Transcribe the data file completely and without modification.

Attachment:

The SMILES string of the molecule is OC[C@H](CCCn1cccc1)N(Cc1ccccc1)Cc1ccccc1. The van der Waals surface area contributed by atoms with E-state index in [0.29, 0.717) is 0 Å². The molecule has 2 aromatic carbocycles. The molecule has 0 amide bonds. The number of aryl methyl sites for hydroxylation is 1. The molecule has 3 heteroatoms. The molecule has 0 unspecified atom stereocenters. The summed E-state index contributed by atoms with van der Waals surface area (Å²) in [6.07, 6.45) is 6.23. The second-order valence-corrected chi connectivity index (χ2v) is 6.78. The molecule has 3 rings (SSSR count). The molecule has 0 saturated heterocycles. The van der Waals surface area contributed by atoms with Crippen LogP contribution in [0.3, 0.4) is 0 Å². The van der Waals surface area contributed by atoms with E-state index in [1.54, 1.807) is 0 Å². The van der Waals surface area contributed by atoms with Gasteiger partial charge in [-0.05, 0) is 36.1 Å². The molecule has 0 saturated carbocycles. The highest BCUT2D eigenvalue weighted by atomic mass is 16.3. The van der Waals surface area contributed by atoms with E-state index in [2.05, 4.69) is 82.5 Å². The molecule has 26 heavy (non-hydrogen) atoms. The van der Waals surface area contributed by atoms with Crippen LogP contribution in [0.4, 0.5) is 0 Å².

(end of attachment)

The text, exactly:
The SMILES string of the molecule is OC[C@H](CCCn1cccc1)N(Cc1ccccc1)Cc1ccccc1. The van der Waals surface area contributed by atoms with E-state index in [0.29, 0.717) is 0 Å². The molecule has 2 aromatic carbocycles. The molecule has 0 amide bonds. The number of aryl methyl sites for hydroxylation is 1. The molecule has 3 heteroatoms. The molecule has 0 unspecified atom stereocenters. The summed E-state index contributed by atoms with van der Waals surface area (Å²) in [6.07, 6.45) is 6.23. The second-order valence-corrected chi connectivity index (χ2v) is 6.78. The molecule has 3 rings (SSSR count). The molecule has 0 saturated heterocycles. The van der Waals surface area contributed by atoms with Crippen LogP contribution in [0.3, 0.4) is 0 Å². The van der Waals surface area contributed by atoms with E-state index in [1.54, 1.807) is 0 Å². The van der Waals surface area contributed by atoms with Gasteiger partial charge in [-0.05, 0) is 36.1 Å². The molecule has 0 saturated carbocycles. The highest BCUT2D eigenvalue weighted by atomic mass is 16.3. The van der Waals surface area contributed by atoms with E-state index in [2.05, 4.69) is 82.5 Å². The molecule has 26 heavy (non-hydrogen) atoms. The van der Waals surface area contributed by atoms with Crippen LogP contribution in [0.4, 0.5) is 0 Å².